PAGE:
(Reuters) – The United States flew out to South Africa on Sunday with coach Bob Bradley knowing he must tighten up his defense and find the right role for key man Landon Donovan before the June 12 opener with England.
Saturday’s 2-1 friendly win over Turkey was a game which contained both the best and the worst of Bradley’s team and should give the coach some clues as to which formation is likely to work best when it matters.
In the first 45 minutes, the U.S. lacked an effective shape in midfield, looked short of ideas in attack and were too easily exposed at the back.
Turkey’s goal came from a simple, but well executed, counter-attack which took advantage of space left by right-back Jonathan Spector’s overlapping run down the flank and the failure of anyone to cover for him.
It was not the only piece of sloppiness. Turkey opened up the American defense twice before the goal and with smarter finishing would have caused acute embarrassment.
Bradley replaced Spector with Steve Cherundolo and center-half Clarence Goodson made way for Oguchi Onyewu and the back-line looked more solid in the second half — surely a guide to likely selection.
However, the coach said getting a tighter defense involved more than just picking the right combination.
“Ultimately, team selection is about the guys you think are in the best form. And then there are lapses that come more as a unit where the understanding (between the defenders) isn’t what it needs to be. I think for the most part we’re working through that,” he said.
In midfield Jose Torres’ introduction at the break for Ricardo Clark made for a more appealing central partnership with the hard-working Michael Bradley but it is hard to see the less physical Torres starting against England.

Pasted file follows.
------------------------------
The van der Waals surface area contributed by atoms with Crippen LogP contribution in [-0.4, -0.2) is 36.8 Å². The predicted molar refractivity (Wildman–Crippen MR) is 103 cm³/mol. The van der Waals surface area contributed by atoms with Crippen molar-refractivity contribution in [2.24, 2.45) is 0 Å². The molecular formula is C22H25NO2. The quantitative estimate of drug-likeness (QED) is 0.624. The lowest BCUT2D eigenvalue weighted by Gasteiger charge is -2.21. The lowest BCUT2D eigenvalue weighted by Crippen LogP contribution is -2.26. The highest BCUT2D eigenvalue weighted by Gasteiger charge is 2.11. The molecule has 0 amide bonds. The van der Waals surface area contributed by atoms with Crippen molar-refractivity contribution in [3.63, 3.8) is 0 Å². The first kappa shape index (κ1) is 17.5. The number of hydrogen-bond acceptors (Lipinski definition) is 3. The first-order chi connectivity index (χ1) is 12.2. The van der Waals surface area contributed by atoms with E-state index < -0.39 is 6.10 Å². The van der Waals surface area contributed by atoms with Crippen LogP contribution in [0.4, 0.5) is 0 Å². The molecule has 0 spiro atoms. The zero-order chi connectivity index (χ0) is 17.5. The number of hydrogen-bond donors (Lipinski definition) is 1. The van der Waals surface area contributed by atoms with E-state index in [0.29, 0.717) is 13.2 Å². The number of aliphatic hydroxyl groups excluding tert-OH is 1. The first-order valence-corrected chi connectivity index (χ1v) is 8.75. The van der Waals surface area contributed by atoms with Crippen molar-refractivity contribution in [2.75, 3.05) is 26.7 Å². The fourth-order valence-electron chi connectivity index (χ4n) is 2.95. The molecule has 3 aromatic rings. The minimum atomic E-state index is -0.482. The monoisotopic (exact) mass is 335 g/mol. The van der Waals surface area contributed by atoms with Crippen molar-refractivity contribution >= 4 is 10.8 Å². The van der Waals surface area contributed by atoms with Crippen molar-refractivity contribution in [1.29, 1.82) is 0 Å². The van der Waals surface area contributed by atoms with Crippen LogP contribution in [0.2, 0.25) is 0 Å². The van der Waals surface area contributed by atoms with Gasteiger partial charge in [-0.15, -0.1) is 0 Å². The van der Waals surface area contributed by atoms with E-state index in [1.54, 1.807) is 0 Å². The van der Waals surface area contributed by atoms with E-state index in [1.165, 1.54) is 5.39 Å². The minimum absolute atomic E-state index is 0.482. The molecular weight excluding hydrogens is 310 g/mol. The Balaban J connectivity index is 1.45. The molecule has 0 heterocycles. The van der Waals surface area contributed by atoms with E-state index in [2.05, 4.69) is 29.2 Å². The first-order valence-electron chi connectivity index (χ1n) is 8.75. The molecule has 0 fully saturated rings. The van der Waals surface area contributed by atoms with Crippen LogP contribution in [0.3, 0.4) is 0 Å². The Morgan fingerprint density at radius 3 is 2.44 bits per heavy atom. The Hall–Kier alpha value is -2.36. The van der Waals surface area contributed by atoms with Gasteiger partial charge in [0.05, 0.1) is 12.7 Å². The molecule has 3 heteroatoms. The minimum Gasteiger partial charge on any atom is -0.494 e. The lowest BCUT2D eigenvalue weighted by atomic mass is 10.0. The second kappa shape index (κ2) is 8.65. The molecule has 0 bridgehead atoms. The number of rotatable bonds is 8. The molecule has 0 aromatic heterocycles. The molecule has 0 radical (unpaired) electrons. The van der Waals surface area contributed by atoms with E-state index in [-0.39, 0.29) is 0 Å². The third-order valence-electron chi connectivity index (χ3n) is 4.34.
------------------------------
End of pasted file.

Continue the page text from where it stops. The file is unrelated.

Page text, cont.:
The more robust Maurice Edu, or Clark, are the most logical selections for the opening game with Torres perhaps coming into his own in the other Group C games against Slovenia and Algeria.
In the wide positions, Bradley started with Donovan on the right and Benny Feilhabar on the left before switching them around but with both players floating inside too frequently, the team lacked width and options.
Up front Clint Dempsey looked off the pace alongside Jozy Altidore but then the halftime re-jig, with Robbie Findley coming into the attack, allowed Dempsey to move into his preferred deeper role.
With Dempsey playing ‘inside left’ and Donovan working the right channel, the U.S. posed much more of an attacking threat. The pair were able to find the spaces to hurt the Turkish defense, Donovan setting up the goals for Altidore and Dempsey.
The second half attack looked much more like the one which did so well in the Confederations Cup a year ago but with effectively four forward-focused players, it leaves an awful lot of responsibility and work for the two central midfielders.
Donovan is not an all-round midfielder, a traditional winger or an out-and-out striker and his lack of a defined position does cause some tactical problems.
One option Bradley might consider against Australia in the final tune-up on June 5 would be to leave Altidore as a lone striker with Dempsey and Donovan floating behind him and a third midfielder brought in to tighten things up.
Altidore is not a natural target man but with Bradley opting against Brian Ching in his squad, the striker is getting used to playing more with his back to goal.
“Somebody has to do it and I am going to try to learn as much as I can about playing it,” he told Reuters.
“I feel like I have an idea how to play the position but it’s different in every team, hopefully I can get to grips with it and if I am needed to do that, I am going to do that.”
(Editing by Pritha Sarkar)